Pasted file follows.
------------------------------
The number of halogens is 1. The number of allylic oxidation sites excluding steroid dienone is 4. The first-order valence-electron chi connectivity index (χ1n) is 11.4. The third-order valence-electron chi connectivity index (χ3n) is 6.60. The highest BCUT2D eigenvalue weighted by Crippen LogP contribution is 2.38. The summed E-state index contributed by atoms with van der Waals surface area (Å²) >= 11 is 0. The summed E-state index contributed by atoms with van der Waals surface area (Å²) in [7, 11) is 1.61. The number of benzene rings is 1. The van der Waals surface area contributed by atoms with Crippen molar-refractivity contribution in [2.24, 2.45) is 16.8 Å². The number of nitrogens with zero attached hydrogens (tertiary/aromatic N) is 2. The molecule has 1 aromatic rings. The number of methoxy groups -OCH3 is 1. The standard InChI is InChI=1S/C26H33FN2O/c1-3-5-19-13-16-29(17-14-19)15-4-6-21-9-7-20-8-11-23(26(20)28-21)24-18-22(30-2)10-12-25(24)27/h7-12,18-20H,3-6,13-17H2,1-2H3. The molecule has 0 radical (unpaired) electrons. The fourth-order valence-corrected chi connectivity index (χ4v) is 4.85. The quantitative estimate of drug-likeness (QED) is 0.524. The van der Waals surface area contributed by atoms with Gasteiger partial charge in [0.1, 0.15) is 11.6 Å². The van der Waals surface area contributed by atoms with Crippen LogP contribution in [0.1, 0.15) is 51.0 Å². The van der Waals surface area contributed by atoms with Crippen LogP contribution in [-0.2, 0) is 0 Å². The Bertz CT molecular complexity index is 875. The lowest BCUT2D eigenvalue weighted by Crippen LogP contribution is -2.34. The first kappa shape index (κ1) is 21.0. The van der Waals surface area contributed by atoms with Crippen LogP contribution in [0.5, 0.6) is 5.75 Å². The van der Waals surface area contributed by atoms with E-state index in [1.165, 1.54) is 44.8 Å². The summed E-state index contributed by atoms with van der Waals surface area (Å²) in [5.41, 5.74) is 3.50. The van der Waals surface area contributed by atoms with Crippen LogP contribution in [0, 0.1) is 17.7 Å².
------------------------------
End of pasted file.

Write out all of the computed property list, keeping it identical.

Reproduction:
The number of halogens is 1. The number of allylic oxidation sites excluding steroid dienone is 4. The first-order valence-electron chi connectivity index (χ1n) is 11.4. The third-order valence-electron chi connectivity index (χ3n) is 6.60. The highest BCUT2D eigenvalue weighted by Crippen LogP contribution is 2.38. The summed E-state index contributed by atoms with van der Waals surface area (Å²) >= 11 is 0. The summed E-state index contributed by atoms with van der Waals surface area (Å²) in [7, 11) is 1.61. The number of benzene rings is 1. The van der Waals surface area contributed by atoms with Crippen molar-refractivity contribution in [2.24, 2.45) is 16.8 Å². The number of nitrogens with zero attached hydrogens (tertiary/aromatic N) is 2. The molecule has 1 aromatic rings. The number of methoxy groups -OCH3 is 1. The standard InChI is InChI=1S/C26H33FN2O/c1-3-5-19-13-16-29(17-14-19)15-4-6-21-9-7-20-8-11-23(26(20)28-21)24-18-22(30-2)10-12-25(24)27/h7-12,18-20H,3-6,13-17H2,1-2H3. The molecule has 0 radical (unpaired) electrons. The fourth-order valence-corrected chi connectivity index (χ4v) is 4.85. The quantitative estimate of drug-likeness (QED) is 0.524. The van der Waals surface area contributed by atoms with Gasteiger partial charge in [0.1, 0.15) is 11.6 Å². The van der Waals surface area contributed by atoms with Crippen LogP contribution in [0.1, 0.15) is 51.0 Å². The van der Waals surface area contributed by atoms with Crippen LogP contribution in [-0.2, 0) is 0 Å². The Bertz CT molecular complexity index is 875. The lowest BCUT2D eigenvalue weighted by Crippen LogP contribution is -2.34. The first kappa shape index (κ1) is 21.0. The van der Waals surface area contributed by atoms with Crippen LogP contribution in [0.5, 0.6) is 5.75 Å². The van der Waals surface area contributed by atoms with E-state index in [1.165, 1.54) is 44.8 Å². The summed E-state index contributed by atoms with van der Waals surface area (Å²) in [5.41, 5.74) is 3.50. The van der Waals surface area contributed by atoms with Crippen LogP contribution in [0, 0.1) is 17.7 Å².